The formulation of certain relations in Tinbergen's 1936 model showed some resemblance to Keynes's theory. Nevertheless, in an article in the Economic Journal of 1939, Keynes was remarkably skeptical of Tinbergen's work. Keynes labeled Tinbergen's method of estimating the parameters of an econometric model and computing quantitative policy scenarios as ‘statistical alchemy’, arguing that this approach ‘… is a means of giving quantitative precision to what, in qualitative terms, we know already as the result of a complete theoretical analysis’ (Keynes, 1939, p. 560). Their widely diverging views on the relevance of quantitative economic analysis were also illustrated by Keynes's reaction to Tinbergen's estimate of the price elasticity of demand for exports. When, in 1919, Keynes had strongly criticized the excessive war indemnity payments enforced upon Germany after the First World War, his argument had depended critically on the value of this elasticity. Tinbergen empirically found this value to be minus 2, precisely the value that Keynes had assumed a priori in his study. When informed about this Keynes replied: ‘How nice that you found the correct figure’. Keynes' critical attitude towards macroeconometric modeling and analysis originated from his view that the underlying economic theory should be complete in the sense that it should include all relevant variables and set out in detail its causal and dynamic structure. Econometrics could be used only for measuring relations (‘curve fitting’ was the term used); it could not refute economic hypotheses or evaluate economic models. Tinbergen, on the other hand, argued that economic theories cannot be complete. Econometric research could be useful for scrutinizing elements of economic theories and for examining whether one theory describes reality better than another. Further, it could provide the numerical values of the coefficients in dynamic models that determine the cyclical and stability properties of the model, and, by applying a testing procedure of trial and error, it could yield suggestions for an improved specification of dynamic lags.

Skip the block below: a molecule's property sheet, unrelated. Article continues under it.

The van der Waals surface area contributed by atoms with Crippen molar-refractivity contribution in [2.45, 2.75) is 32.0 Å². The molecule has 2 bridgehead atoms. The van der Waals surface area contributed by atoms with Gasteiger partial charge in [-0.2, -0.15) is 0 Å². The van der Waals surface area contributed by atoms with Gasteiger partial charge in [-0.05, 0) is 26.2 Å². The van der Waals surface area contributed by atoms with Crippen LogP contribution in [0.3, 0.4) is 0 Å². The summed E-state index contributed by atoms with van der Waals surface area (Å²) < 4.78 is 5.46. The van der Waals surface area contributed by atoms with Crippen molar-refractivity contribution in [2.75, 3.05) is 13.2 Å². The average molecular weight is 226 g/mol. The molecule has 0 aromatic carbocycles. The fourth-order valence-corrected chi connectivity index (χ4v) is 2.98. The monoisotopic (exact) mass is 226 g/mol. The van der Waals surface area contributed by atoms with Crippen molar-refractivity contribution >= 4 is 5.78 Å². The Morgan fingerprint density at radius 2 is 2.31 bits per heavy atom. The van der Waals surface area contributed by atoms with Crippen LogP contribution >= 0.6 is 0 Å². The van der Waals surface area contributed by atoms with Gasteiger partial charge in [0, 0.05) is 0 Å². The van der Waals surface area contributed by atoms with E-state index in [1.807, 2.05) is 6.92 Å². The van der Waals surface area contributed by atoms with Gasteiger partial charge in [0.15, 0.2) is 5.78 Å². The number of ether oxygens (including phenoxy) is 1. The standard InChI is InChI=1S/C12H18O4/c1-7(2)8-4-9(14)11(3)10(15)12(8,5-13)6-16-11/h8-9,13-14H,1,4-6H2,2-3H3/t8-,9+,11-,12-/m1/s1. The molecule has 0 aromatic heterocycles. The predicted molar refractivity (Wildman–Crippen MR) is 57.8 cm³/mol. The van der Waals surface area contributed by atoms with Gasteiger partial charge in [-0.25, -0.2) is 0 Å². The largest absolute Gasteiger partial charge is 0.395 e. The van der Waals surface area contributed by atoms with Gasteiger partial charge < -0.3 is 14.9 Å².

The debate still goes on
In this controversy Tinbergen's approach soon gained the upper hand as increasing numbers of economists, especially in the United States, noted its practical results in terms of model construction and verification, including forecasting and policy recommendation in particular for monetary policy. However, Keynes's comments on the role of expectations and uncertainty in macro-econometrics and on specification and simultaneous equation biases remained relevant. Haavelmo (1943) advocated the use of probability theory in bridging the gap between theory and data in business cycle analysis. Later these issues would become the subject of intensive debate and research. The pioneering work by Thomas Sargent and Christopher Sims, Nobel Laureates in Economics in 2011, to construct models that both fit the data and can be used for forecasting and policy is a clear example of the continuing debate. Discussing their contributions is beyond the scope of the present note. I only mention that forecast and policy implications based on their modeling and inference techniques are studied and used by almost all econometricians at the US Federal Reserve System and at European Central Banks.
I met Jan Tinbergen late in his life when I was director of the Tinbergen Institute, www.tinbergen.nl , from 1992-1998 and after his death from 2008-2010. A brief story of my personal experience with Tinbergen shows his interest in that empirical econometric work which may have enormous potential policy implications. In 1994, just a few months before he died, he read my paper on the bimodal distribution of the World’s Income and the very low estimates of the catch-up probability of poor countries with the rich ones, see Paap and Van Dijk (EER, 1998). He saw it as a testimony to his efforts to make development programming of poor countries an important area of theoretical and practical research and he invited me (with my wife) to discuss in more detail my paper on a Saturday afternoon in the Spring of 1994. Regrettably he passed away on the Monday before our meeting, but it shows how actively involved he was in following empirical econometric research that has substantial policy implications until the very last days of his life.
This note is an adjusted excerpt from the paper: “Tinbergen, Jan (1903–1994)." By Cornelisse, Peter A. and Herman K. van Dijk, in The New Palgrave Dictionary of Economics. Second Edition. Eds. Steven N. Durlauf and Lawrence E. Blume. Palgrave Macmillan, 2008. The New Palgrave Dictionary of Economics Online. Palgrave Macmillan. 25 March 2008
doi:10.1057/9780230226203.1710. References can be found in that paper.
Keynes, J.M. 1939. Professor Tinbergen's method. Economic Journal 49, 558–68.
Keynes, J.M. 1940. Comment. Economic Journal 50, 154–6.
Tinbergen J., 1939. Statistical Testing of Business Cycle Theories. I: A Method and Its Application to Investment Activity. II: Business Cycles in the United States of America,1919–1932. Geneva: League of Nations.
Tinbergen J., 1940. On a method of statistical business cycle research. A reply. Economic Journal 50, 141–54.